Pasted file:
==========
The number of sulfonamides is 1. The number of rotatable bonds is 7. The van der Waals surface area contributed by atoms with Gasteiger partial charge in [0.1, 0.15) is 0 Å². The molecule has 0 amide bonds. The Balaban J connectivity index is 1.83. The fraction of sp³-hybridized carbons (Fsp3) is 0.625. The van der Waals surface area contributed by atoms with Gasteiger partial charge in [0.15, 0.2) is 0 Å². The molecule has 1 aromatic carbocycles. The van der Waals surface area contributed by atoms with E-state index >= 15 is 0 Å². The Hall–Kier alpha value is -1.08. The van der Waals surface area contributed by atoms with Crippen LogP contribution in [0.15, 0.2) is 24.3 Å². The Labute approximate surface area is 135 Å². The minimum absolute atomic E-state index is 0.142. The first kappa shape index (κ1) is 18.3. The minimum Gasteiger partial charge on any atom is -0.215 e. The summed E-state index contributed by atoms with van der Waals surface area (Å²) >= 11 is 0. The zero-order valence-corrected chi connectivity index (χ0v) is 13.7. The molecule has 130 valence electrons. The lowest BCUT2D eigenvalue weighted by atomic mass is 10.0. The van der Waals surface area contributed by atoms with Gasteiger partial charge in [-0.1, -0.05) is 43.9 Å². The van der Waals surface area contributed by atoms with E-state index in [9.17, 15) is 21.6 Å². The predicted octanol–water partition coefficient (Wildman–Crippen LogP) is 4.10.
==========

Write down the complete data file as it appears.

The number of sulfonamides is 1. The number of rotatable bonds is 7. The van der Waals surface area contributed by atoms with Gasteiger partial charge in [0.1, 0.15) is 0 Å². The molecule has 0 amide bonds. The Balaban J connectivity index is 1.83. The fraction of sp³-hybridized carbons (Fsp3) is 0.625. The van der Waals surface area contributed by atoms with Gasteiger partial charge in [0.15, 0.2) is 0 Å². The molecule has 1 aromatic carbocycles. The van der Waals surface area contributed by atoms with E-state index >= 15 is 0 Å². The Hall–Kier alpha value is -1.08. The van der Waals surface area contributed by atoms with Crippen LogP contribution in [0.15, 0.2) is 24.3 Å². The Labute approximate surface area is 135 Å². The minimum absolute atomic E-state index is 0.142. The first kappa shape index (κ1) is 18.3. The minimum Gasteiger partial charge on any atom is -0.215 e. The summed E-state index contributed by atoms with van der Waals surface area (Å²) >= 11 is 0. The zero-order valence-corrected chi connectivity index (χ0v) is 13.7. The molecule has 130 valence electrons. The lowest BCUT2D eigenvalue weighted by atomic mass is 10.0. The van der Waals surface area contributed by atoms with Gasteiger partial charge in [-0.1, -0.05) is 43.9 Å². The van der Waals surface area contributed by atoms with E-state index in [9.17, 15) is 21.6 Å². The predicted octanol–water partition coefficient (Wildman–Crippen LogP) is 4.10.